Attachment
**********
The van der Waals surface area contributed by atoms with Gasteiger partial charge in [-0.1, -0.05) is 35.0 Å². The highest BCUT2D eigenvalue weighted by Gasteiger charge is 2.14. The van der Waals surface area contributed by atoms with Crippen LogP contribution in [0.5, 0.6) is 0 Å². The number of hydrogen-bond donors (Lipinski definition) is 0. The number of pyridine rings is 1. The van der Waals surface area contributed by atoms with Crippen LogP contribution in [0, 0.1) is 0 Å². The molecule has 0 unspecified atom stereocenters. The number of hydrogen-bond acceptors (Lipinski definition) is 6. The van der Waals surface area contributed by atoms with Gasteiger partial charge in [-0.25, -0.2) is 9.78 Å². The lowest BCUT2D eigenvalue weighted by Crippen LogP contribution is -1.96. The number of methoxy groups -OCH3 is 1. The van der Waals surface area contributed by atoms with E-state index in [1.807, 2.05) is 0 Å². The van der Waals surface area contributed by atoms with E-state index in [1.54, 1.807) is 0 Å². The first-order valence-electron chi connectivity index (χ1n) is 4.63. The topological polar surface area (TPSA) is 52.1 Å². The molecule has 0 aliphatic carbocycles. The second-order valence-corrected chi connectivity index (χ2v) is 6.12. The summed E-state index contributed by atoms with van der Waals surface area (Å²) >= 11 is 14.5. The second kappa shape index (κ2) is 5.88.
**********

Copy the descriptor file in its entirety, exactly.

The van der Waals surface area contributed by atoms with Gasteiger partial charge in [-0.1, -0.05) is 35.0 Å². The highest BCUT2D eigenvalue weighted by Gasteiger charge is 2.14. The van der Waals surface area contributed by atoms with Crippen LogP contribution in [0.5, 0.6) is 0 Å². The number of hydrogen-bond donors (Lipinski definition) is 0. The number of pyridine rings is 1. The van der Waals surface area contributed by atoms with Crippen LogP contribution in [0, 0.1) is 0 Å². The molecule has 0 unspecified atom stereocenters. The number of hydrogen-bond acceptors (Lipinski definition) is 6. The van der Waals surface area contributed by atoms with Gasteiger partial charge in [-0.25, -0.2) is 9.78 Å². The lowest BCUT2D eigenvalue weighted by Crippen LogP contribution is -1.96. The number of methoxy groups -OCH3 is 1. The van der Waals surface area contributed by atoms with E-state index in [1.807, 2.05) is 0 Å². The van der Waals surface area contributed by atoms with E-state index in [1.54, 1.807) is 0 Å². The first-order valence-electron chi connectivity index (χ1n) is 4.63. The topological polar surface area (TPSA) is 52.1 Å². The molecule has 0 aliphatic carbocycles. The second-order valence-corrected chi connectivity index (χ2v) is 6.12. The summed E-state index contributed by atoms with van der Waals surface area (Å²) >= 11 is 14.5. The second kappa shape index (κ2) is 5.88.